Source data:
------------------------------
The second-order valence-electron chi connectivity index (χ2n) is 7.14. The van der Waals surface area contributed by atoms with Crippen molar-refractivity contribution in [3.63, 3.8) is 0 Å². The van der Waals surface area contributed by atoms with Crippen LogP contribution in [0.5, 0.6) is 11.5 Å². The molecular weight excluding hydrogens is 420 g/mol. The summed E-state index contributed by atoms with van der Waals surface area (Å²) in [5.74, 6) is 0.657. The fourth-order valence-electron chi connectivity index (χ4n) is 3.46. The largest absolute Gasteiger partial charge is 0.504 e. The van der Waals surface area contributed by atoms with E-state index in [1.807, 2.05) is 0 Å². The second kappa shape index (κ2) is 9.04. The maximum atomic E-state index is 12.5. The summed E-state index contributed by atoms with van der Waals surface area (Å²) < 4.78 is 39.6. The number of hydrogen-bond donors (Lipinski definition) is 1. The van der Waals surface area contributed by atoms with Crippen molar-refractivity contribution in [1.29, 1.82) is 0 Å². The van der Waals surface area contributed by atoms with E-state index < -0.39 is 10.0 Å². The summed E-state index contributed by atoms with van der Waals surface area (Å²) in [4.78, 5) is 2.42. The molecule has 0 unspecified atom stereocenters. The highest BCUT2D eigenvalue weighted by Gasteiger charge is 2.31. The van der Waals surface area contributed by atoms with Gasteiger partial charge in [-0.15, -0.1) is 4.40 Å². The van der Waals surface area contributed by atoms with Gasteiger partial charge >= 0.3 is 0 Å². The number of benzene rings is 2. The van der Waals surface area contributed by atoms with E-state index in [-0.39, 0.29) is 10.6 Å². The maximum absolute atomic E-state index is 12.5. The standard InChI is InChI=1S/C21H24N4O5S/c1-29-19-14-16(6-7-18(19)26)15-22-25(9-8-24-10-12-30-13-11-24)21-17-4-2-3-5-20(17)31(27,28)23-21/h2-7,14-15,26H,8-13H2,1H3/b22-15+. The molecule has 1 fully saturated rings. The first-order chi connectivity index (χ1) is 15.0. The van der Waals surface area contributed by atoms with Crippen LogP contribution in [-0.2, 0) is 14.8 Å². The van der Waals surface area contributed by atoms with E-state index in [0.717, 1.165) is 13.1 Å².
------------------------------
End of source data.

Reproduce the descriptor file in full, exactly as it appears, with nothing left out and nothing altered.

The second-order valence-electron chi connectivity index (χ2n) is 7.14. The van der Waals surface area contributed by atoms with Crippen molar-refractivity contribution in [3.63, 3.8) is 0 Å². The van der Waals surface area contributed by atoms with Crippen LogP contribution in [0.5, 0.6) is 11.5 Å². The molecular weight excluding hydrogens is 420 g/mol. The summed E-state index contributed by atoms with van der Waals surface area (Å²) in [5.74, 6) is 0.657. The fourth-order valence-electron chi connectivity index (χ4n) is 3.46. The largest absolute Gasteiger partial charge is 0.504 e. The van der Waals surface area contributed by atoms with E-state index in [1.807, 2.05) is 0 Å². The second kappa shape index (κ2) is 9.04. The maximum atomic E-state index is 12.5. The summed E-state index contributed by atoms with van der Waals surface area (Å²) < 4.78 is 39.6. The number of hydrogen-bond donors (Lipinski definition) is 1. The van der Waals surface area contributed by atoms with Crippen molar-refractivity contribution in [1.29, 1.82) is 0 Å². The van der Waals surface area contributed by atoms with E-state index < -0.39 is 10.0 Å². The summed E-state index contributed by atoms with van der Waals surface area (Å²) in [4.78, 5) is 2.42. The molecule has 0 unspecified atom stereocenters. The highest BCUT2D eigenvalue weighted by Gasteiger charge is 2.31. The van der Waals surface area contributed by atoms with Gasteiger partial charge in [-0.15, -0.1) is 4.40 Å². The van der Waals surface area contributed by atoms with Gasteiger partial charge >= 0.3 is 0 Å². The number of benzene rings is 2. The van der Waals surface area contributed by atoms with E-state index in [-0.39, 0.29) is 10.6 Å². The maximum absolute atomic E-state index is 12.5. The standard InChI is InChI=1S/C21H24N4O5S/c1-29-19-14-16(6-7-18(19)26)15-22-25(9-8-24-10-12-30-13-11-24)21-17-4-2-3-5-20(17)31(27,28)23-21/h2-7,14-15,26H,8-13H2,1H3/b22-15+. The molecule has 1 fully saturated rings. The first-order chi connectivity index (χ1) is 15.0. The van der Waals surface area contributed by atoms with Crippen LogP contribution in [-0.2, 0) is 14.8 Å². The van der Waals surface area contributed by atoms with E-state index in [0.717, 1.165) is 13.1 Å².